It matters in the sense that some tools expect a text file, and therefore expect an ending newline. For example the shell read will fail (unless configured in a special way) to read the last line of a text file that is missing a newline. And concatenation of files with cat will also require special handling.

You can not follow the recomendations to reduce one byte per file, but at the cost of added complexities to process files. It is not worth the trouble IMO.

I can not think of any other reason to avoid having an ending newline for a text file.

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    Yes, the last character of a valid POSIX text file must be a newline.
    It has been debated before.
    It is easy (and very fast) to correct a file (if needed).
    And vim might be configured to automatically ensure that a trail newline is included.

    It matters in the sense that some tools expect a text file, and therefore expect an ending newline. For example the shell read will fail (unless configured in a special way) to read the last line of a text file that is missing a newline. And concatenation of files with cat will also require special handling.

    You can not follow the recomendations to reduce one byte per file, but at the cost of added complexities to process files. It is not worth the trouble IMO.

    I can not think of any other reason to avoid having an ending newline for a text file.

    share|improve this answer

      up vote
      7
      down vote

      Yes, the last character of a valid POSIX text file must be a newline.
      It has been debated before.
      It is easy (and very fast) to correct a file (if needed).
      And vim might be configured to automatically ensure that a trail newline is included.

      It matters in the sense that some tools expect a text file, and therefore expect an ending newline. For example the shell read will fail (unless configured in a special way) to read the last line of a text file that is missing a newline. And concatenation of files with cat will also require special handling.

      You can not follow the recomendations to reduce one byte per file, but at the cost of added complexities to process files. It is not worth the trouble IMO.

      I can not think of any other reason to avoid having an ending newline for a text file.

      share|improve this answer

        up vote
        7
        down vote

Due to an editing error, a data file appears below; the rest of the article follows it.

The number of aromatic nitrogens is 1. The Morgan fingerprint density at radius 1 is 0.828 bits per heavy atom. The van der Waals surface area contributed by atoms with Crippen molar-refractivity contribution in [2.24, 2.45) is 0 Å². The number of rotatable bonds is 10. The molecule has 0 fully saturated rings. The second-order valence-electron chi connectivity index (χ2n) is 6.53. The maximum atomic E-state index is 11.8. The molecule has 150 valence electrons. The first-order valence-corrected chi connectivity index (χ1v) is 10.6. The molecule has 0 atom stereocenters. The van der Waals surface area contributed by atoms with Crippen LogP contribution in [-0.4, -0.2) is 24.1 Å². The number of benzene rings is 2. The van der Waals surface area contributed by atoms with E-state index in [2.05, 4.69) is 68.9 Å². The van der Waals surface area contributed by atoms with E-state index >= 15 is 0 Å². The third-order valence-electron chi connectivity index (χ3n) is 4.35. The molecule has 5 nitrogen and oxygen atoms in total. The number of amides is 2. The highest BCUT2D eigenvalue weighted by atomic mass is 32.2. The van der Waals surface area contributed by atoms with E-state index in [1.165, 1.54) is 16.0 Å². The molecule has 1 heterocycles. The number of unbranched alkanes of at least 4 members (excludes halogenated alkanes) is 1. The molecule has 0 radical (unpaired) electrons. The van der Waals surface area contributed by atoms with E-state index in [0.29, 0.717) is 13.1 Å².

up vote
        7
        down vote

        Yes, the last character of a valid POSIX text file must be a newline.
        It has been debated before.
        It is easy (and very fast) to correct a file (if needed).
        And vim might be configured to automatically ensure that a trail newline is included.

        It matters in the sense that some tools expect a text file, and therefore expect an ending newline. For example the shell read will fail (unless configured in a special way) to read the last line of a text file that is missing a newline. And concatenation of files with cat will also require special handling.

        You can not follow the recomendations to reduce one byte per file, but at the cost of added complexities to process files. It is not worth the trouble IMO.

        I can not think of any other reason to avoid having an ending newline for a text file.

        share|improve this answer

        Yes, the last character of a valid POSIX text file must be a newline.
        It has been debated before.
        It is easy (and very fast) to correct a file (if needed).
        And vim might be configured to automatically ensure that a trail newline is included.

        It matters in the sense that some tools expect a text file, and therefore expect an ending newline. For example the shell read will fail (unless configured in a special way) to read the last line of a text file that is missing a newline. And concatenation of files with cat will also require special handling.

        You can not follow the recomendations to reduce one byte per file, but at the cost of added complexities to process files. It is not worth the trouble IMO.

        I can not think of any other reason to avoid having an ending newline for a text file.

        share|improve this answer

        share|improve this answer

        share|improve this answer

        answered Nov 29 at 4:05

        Isaac

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        10.6k11447